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Lessons to take from recent attacks on Facebook and Twitter

The need to address the risks involved in using digital technologies is more important than ever following recent attacks on social media sites, Facebook and Twitter.

Recent attacks on social media sites, Facebook and Twitter, have revealed why security is becoming a problem in a society and economy that increasingly stores personal and business data online.

Today, businesses rely on workers to use technology to carry out their job responsibilities, and trust that their workers will protect company sensitive data. While they may not intentionally disclose information to unauthorised parties, cyber-criminals have developed ways to entrap workers so that a mere click of a mouse can put the company in jeopardy.

For example, Facebook recently endured what was described to be, a “sophisticated attack”, where malware was uploaded onto the computers of several Facebook employees when they visited a mobile developer site that was compromised. Reports suggest that the same group of hackers targeted leading computing technology company, Apple,  earlier this week in an attempt to acquire corporate secrets.

In January, Twitter was also the victim of cyber espionage, resulting in the theft of 250,000 usernames, passwords and email addresses. The attack left to question what the future may hold for compromised Twitter account holders though no damage is yet present.

In light of this, businesses need to consider the impact data leakage can have. Proprietary Information (PI) (such as internal corporate data and contact lists) or Personally Identifiable Information (PII) (such as credit card details) stolen in such circumstances can later be used by an attacker for reconnaissance purposes.

For the owner of the information, other than being bothered by telemarketers for instance, impacts can be as serious as identity theft or harassment such as cyber stalking and cyber bullying.

Privacy breaches of this nature, though not directly the fault of the company, can also result in them paying fines, penalties and costs to repair the damage. In the long-term, companies may lose customer confidence which may lead to the very loss of customers and revenue.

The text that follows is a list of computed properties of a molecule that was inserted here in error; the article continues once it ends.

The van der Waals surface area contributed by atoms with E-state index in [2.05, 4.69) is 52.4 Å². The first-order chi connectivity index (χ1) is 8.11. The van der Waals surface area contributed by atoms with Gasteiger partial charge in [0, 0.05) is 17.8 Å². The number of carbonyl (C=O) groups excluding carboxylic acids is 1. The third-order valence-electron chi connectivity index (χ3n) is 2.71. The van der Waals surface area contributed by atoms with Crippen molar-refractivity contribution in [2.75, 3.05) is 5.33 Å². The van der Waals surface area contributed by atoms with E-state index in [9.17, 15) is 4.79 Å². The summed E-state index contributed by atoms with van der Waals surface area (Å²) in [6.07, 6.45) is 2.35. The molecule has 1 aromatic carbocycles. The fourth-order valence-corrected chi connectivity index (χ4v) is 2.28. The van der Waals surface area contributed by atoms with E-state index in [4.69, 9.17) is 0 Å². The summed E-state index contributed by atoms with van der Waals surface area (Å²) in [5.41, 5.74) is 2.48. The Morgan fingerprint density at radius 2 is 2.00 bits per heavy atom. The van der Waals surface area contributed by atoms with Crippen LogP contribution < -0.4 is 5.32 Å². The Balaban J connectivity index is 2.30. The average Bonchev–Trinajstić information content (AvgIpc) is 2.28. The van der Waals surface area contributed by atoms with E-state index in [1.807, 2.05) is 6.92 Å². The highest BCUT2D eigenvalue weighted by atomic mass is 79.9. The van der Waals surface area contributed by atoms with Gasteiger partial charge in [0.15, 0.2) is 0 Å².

The main attack vector for cyber-criminals today is social media. With a growing number of businesses using social media to promote their products and services and connect with their customers, cyber-criminals have found the perfect entry point into a business’ network.

Unfortunately, since social media sites are served as web pages, it makes them vulnerable to any type of web application attack.

Two distinct ways an attacker can strike a business is by using social media as a vehicle for malware or by attacking social media itself. In the former, links are distributed under false pretences, compelling an employee to click on it without realising the danger that lies behind the link.

To avoid such circumstances, businesses can protect themselves with standard anti-malware tools such as anti-virus or other end-point protection methods. However, this may not always be successful, especially since security products can be exploited; and new and more sophisticated bugs are being created everyday.

The latter is more difficult to protect because businesses do not own or control the systems involved in managing social media sites like Facebook and Twitter.

With spam, social engineering and malware attacks on the rise, businesses would benefit from hiring computer security consultants who can help devise a long-term plan to protect company data.

At a very basic level, businesses need to perform a thorough risk assessment that will help identity the risks involved with using digital technologies, the probability of threats occurring, impact on the business should the threat occur and how best to repair the damages.

There are also security awareness training programs like the Symantec Security Awareness Program that aims teach employees to practice proactive, security-conscious behaviour.

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Tasnuva Bindi

Tasnuva Bindi

Tas is a journalist at Dynamic Business. She has a passion for visual and performance arts, feminist politics, and animal rights. In her spare time she likes to paint, write poetry, and read courtroom drama novels.

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